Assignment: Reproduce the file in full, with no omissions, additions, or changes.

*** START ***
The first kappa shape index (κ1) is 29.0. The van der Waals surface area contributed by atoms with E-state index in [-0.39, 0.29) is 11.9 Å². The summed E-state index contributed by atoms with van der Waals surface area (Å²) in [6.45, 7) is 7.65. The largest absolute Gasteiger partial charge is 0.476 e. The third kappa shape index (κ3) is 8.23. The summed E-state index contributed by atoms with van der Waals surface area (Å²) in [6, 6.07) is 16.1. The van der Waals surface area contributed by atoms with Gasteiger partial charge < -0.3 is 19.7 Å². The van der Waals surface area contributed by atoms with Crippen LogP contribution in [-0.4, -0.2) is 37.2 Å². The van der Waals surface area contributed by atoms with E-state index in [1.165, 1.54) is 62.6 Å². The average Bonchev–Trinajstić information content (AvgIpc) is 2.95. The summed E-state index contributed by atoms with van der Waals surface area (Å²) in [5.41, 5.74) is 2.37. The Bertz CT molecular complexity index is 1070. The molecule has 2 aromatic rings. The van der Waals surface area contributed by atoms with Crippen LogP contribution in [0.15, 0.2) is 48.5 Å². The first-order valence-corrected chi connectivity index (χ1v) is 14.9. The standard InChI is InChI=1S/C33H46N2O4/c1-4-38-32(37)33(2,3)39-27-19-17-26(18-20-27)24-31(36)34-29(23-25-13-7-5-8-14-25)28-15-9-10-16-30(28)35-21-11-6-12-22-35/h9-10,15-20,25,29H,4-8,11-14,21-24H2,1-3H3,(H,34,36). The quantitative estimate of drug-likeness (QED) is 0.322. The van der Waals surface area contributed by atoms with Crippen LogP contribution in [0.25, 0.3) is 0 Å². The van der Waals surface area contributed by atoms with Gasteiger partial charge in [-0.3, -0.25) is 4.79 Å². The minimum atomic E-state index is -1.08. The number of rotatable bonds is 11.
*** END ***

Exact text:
The first kappa shape index (κ1) is 29.0. The van der Waals surface area contributed by atoms with E-state index in [-0.39, 0.29) is 11.9 Å². The summed E-state index contributed by atoms with van der Waals surface area (Å²) in [6.45, 7) is 7.65. The largest absolute Gasteiger partial charge is 0.476 e. The third kappa shape index (κ3) is 8.23. The summed E-state index contributed by atoms with van der Waals surface area (Å²) in [6, 6.07) is 16.1. The van der Waals surface area contributed by atoms with Gasteiger partial charge < -0.3 is 19.7 Å². The van der Waals surface area contributed by atoms with Crippen LogP contribution in [-0.4, -0.2) is 37.2 Å². The van der Waals surface area contributed by atoms with E-state index in [1.165, 1.54) is 62.6 Å². The average Bonchev–Trinajstić information content (AvgIpc) is 2.95. The summed E-state index contributed by atoms with van der Waals surface area (Å²) in [5.41, 5.74) is 2.37. The Bertz CT molecular complexity index is 1070. The molecule has 2 aromatic rings. The van der Waals surface area contributed by atoms with Crippen LogP contribution in [0.15, 0.2) is 48.5 Å². The first-order valence-corrected chi connectivity index (χ1v) is 14.9. The standard InChI is InChI=1S/C33H46N2O4/c1-4-38-32(37)33(2,3)39-27-19-17-26(18-20-27)24-31(36)34-29(23-25-13-7-5-8-14-25)28-15-9-10-16-30(28)35-21-11-6-12-22-35/h9-10,15-20,25,29H,4-8,11-14,21-24H2,1-3H3,(H,34,36). The quantitative estimate of drug-likeness (QED) is 0.322. The van der Waals surface area contributed by atoms with Crippen LogP contribution in [0.25, 0.3) is 0 Å². The van der Waals surface area contributed by atoms with Gasteiger partial charge in [-0.3, -0.25) is 4.79 Å². The minimum atomic E-state index is -1.08. The number of rotatable bonds is 11.